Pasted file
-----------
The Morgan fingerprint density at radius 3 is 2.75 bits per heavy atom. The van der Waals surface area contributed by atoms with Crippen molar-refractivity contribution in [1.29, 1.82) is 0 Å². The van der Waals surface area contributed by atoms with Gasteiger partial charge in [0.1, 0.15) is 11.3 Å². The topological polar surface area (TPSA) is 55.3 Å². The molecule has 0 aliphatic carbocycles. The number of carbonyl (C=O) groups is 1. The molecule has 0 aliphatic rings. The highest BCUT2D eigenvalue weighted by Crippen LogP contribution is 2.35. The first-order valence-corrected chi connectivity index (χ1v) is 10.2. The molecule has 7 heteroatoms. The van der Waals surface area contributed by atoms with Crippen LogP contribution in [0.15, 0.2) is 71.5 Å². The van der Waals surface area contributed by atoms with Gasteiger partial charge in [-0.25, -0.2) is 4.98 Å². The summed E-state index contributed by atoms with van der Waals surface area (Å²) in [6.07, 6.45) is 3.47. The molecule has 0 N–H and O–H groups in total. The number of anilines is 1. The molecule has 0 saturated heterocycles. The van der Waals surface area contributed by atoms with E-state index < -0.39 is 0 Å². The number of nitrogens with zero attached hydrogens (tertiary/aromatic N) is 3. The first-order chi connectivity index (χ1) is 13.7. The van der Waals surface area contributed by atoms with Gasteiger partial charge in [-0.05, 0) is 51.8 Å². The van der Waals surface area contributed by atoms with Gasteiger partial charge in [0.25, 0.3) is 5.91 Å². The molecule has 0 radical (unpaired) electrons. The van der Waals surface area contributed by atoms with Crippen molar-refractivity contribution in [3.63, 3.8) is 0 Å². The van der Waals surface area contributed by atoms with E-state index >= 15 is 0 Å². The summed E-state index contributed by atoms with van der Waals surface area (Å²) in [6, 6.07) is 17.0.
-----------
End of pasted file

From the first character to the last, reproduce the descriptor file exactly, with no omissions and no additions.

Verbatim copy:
The Morgan fingerprint density at radius 3 is 2.75 bits per heavy atom. The van der Waals surface area contributed by atoms with Crippen molar-refractivity contribution in [1.29, 1.82) is 0 Å². The van der Waals surface area contributed by atoms with Gasteiger partial charge in [0.1, 0.15) is 11.3 Å². The topological polar surface area (TPSA) is 55.3 Å². The molecule has 0 aliphatic carbocycles. The number of carbonyl (C=O) groups is 1. The molecule has 0 aliphatic rings. The highest BCUT2D eigenvalue weighted by Crippen LogP contribution is 2.35. The first-order valence-corrected chi connectivity index (χ1v) is 10.2. The molecule has 7 heteroatoms. The van der Waals surface area contributed by atoms with Crippen LogP contribution in [0.15, 0.2) is 71.5 Å². The van der Waals surface area contributed by atoms with Gasteiger partial charge in [-0.25, -0.2) is 4.98 Å². The summed E-state index contributed by atoms with van der Waals surface area (Å²) in [6.07, 6.45) is 3.47. The molecule has 0 N–H and O–H groups in total. The number of anilines is 1. The molecule has 0 saturated heterocycles. The van der Waals surface area contributed by atoms with E-state index < -0.39 is 0 Å². The number of nitrogens with zero attached hydrogens (tertiary/aromatic N) is 3. The first-order chi connectivity index (χ1) is 13.7. The van der Waals surface area contributed by atoms with Gasteiger partial charge in [-0.05, 0) is 51.8 Å². The van der Waals surface area contributed by atoms with Gasteiger partial charge in [0.25, 0.3) is 5.91 Å². The molecule has 0 radical (unpaired) electrons. The van der Waals surface area contributed by atoms with Crippen molar-refractivity contribution in [3.63, 3.8) is 0 Å². The van der Waals surface area contributed by atoms with E-state index >= 15 is 0 Å². The summed E-state index contributed by atoms with van der Waals surface area (Å²) in [6, 6.07) is 17.0.